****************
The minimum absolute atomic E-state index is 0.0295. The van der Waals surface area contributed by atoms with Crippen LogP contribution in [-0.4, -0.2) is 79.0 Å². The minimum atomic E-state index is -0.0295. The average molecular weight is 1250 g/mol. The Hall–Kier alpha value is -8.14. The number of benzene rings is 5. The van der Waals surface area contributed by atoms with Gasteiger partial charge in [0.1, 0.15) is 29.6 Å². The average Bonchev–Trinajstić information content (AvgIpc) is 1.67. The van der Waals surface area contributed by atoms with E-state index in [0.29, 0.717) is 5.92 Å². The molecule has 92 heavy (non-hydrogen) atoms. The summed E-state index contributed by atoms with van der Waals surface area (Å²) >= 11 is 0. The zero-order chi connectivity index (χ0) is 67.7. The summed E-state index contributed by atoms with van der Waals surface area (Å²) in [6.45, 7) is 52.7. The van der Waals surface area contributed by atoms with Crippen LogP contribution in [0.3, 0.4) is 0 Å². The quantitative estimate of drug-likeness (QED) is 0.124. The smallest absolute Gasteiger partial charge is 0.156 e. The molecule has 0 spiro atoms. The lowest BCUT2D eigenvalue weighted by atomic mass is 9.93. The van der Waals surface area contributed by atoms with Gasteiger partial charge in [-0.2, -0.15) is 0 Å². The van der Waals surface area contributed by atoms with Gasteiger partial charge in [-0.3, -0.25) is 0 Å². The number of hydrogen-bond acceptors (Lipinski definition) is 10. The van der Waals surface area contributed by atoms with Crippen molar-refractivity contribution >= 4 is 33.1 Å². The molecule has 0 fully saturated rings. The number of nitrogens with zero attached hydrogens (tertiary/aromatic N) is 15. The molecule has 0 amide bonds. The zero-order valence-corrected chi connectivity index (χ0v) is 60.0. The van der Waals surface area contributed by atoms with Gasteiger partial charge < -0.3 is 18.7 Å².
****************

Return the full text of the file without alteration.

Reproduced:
The minimum absolute atomic E-state index is 0.0295. The van der Waals surface area contributed by atoms with Crippen LogP contribution in [-0.4, -0.2) is 79.0 Å². The minimum atomic E-state index is -0.0295. The average molecular weight is 1250 g/mol. The Hall–Kier alpha value is -8.14. The number of benzene rings is 5. The van der Waals surface area contributed by atoms with Gasteiger partial charge in [0.1, 0.15) is 29.6 Å². The average Bonchev–Trinajstić information content (AvgIpc) is 1.67. The van der Waals surface area contributed by atoms with E-state index in [0.29, 0.717) is 5.92 Å². The molecule has 92 heavy (non-hydrogen) atoms. The summed E-state index contributed by atoms with van der Waals surface area (Å²) >= 11 is 0. The zero-order chi connectivity index (χ0) is 67.7. The summed E-state index contributed by atoms with van der Waals surface area (Å²) in [6.45, 7) is 52.7. The van der Waals surface area contributed by atoms with Crippen LogP contribution in [0.3, 0.4) is 0 Å². The quantitative estimate of drug-likeness (QED) is 0.124. The smallest absolute Gasteiger partial charge is 0.156 e. The molecule has 0 spiro atoms. The lowest BCUT2D eigenvalue weighted by atomic mass is 9.93. The van der Waals surface area contributed by atoms with Gasteiger partial charge in [-0.2, -0.15) is 0 Å². The van der Waals surface area contributed by atoms with Gasteiger partial charge in [-0.3, -0.25) is 0 Å². The number of hydrogen-bond acceptors (Lipinski definition) is 10. The van der Waals surface area contributed by atoms with Crippen molar-refractivity contribution >= 4 is 33.1 Å². The molecule has 0 fully saturated rings. The number of nitrogens with zero attached hydrogens (tertiary/aromatic N) is 15. The molecule has 0 amide bonds. The zero-order valence-corrected chi connectivity index (χ0v) is 60.0. The van der Waals surface area contributed by atoms with Gasteiger partial charge < -0.3 is 18.7 Å².